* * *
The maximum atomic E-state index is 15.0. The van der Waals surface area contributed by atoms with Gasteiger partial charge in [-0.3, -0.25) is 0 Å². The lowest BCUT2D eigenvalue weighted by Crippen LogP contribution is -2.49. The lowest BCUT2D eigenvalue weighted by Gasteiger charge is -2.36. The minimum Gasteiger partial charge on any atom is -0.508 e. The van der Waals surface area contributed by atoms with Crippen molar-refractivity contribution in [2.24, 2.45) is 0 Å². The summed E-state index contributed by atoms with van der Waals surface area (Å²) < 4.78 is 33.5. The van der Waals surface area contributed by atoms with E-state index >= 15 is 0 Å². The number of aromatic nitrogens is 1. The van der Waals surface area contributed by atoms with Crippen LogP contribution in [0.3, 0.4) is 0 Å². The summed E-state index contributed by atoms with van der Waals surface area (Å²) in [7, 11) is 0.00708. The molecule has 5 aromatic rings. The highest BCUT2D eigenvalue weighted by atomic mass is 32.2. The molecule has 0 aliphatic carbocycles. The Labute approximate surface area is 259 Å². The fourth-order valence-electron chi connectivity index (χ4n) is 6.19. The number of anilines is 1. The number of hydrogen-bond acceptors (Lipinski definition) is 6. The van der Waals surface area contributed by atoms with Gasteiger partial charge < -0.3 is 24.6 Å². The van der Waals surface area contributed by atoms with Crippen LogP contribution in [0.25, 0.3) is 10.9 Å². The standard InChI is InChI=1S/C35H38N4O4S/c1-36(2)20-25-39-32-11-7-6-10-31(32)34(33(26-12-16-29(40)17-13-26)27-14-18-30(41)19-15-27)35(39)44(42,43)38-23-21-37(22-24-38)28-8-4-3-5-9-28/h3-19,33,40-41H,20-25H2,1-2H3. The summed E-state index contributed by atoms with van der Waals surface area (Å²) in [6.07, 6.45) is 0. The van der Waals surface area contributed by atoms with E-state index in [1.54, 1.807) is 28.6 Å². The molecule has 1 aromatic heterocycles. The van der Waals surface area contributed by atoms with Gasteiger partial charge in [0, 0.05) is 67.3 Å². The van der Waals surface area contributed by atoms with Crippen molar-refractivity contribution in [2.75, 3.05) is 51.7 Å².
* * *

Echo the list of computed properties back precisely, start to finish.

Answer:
The maximum atomic E-state index is 15.0. The van der Waals surface area contributed by atoms with Gasteiger partial charge in [-0.3, -0.25) is 0 Å². The lowest BCUT2D eigenvalue weighted by Crippen LogP contribution is -2.49. The lowest BCUT2D eigenvalue weighted by Gasteiger charge is -2.36. The minimum Gasteiger partial charge on any atom is -0.508 e. The van der Waals surface area contributed by atoms with Crippen molar-refractivity contribution in [2.24, 2.45) is 0 Å². The summed E-state index contributed by atoms with van der Waals surface area (Å²) < 4.78 is 33.5. The van der Waals surface area contributed by atoms with E-state index >= 15 is 0 Å². The number of aromatic nitrogens is 1. The van der Waals surface area contributed by atoms with Crippen LogP contribution in [0.3, 0.4) is 0 Å². The summed E-state index contributed by atoms with van der Waals surface area (Å²) in [7, 11) is 0.00708. The molecule has 5 aromatic rings. The highest BCUT2D eigenvalue weighted by atomic mass is 32.2. The molecule has 0 aliphatic carbocycles. The Labute approximate surface area is 259 Å². The fourth-order valence-electron chi connectivity index (χ4n) is 6.19. The number of anilines is 1. The number of hydrogen-bond acceptors (Lipinski definition) is 6. The van der Waals surface area contributed by atoms with Gasteiger partial charge < -0.3 is 24.6 Å². The van der Waals surface area contributed by atoms with Crippen LogP contribution in [0.25, 0.3) is 10.9 Å². The standard InChI is InChI=1S/C35H38N4O4S/c1-36(2)20-25-39-32-11-7-6-10-31(32)34(33(26-12-16-29(40)17-13-26)27-14-18-30(41)19-15-27)35(39)44(42,43)38-23-21-37(22-24-38)28-8-4-3-5-9-28/h3-19,33,40-41H,20-25H2,1-2H3. The summed E-state index contributed by atoms with van der Waals surface area (Å²) in [6.07, 6.45) is 0. The van der Waals surface area contributed by atoms with E-state index in [1.54, 1.807) is 28.6 Å². The molecule has 1 aromatic heterocycles. The van der Waals surface area contributed by atoms with Gasteiger partial charge in [0, 0.05) is 67.3 Å². The van der Waals surface area contributed by atoms with Crippen molar-refractivity contribution in [2.75, 3.05) is 51.7 Å².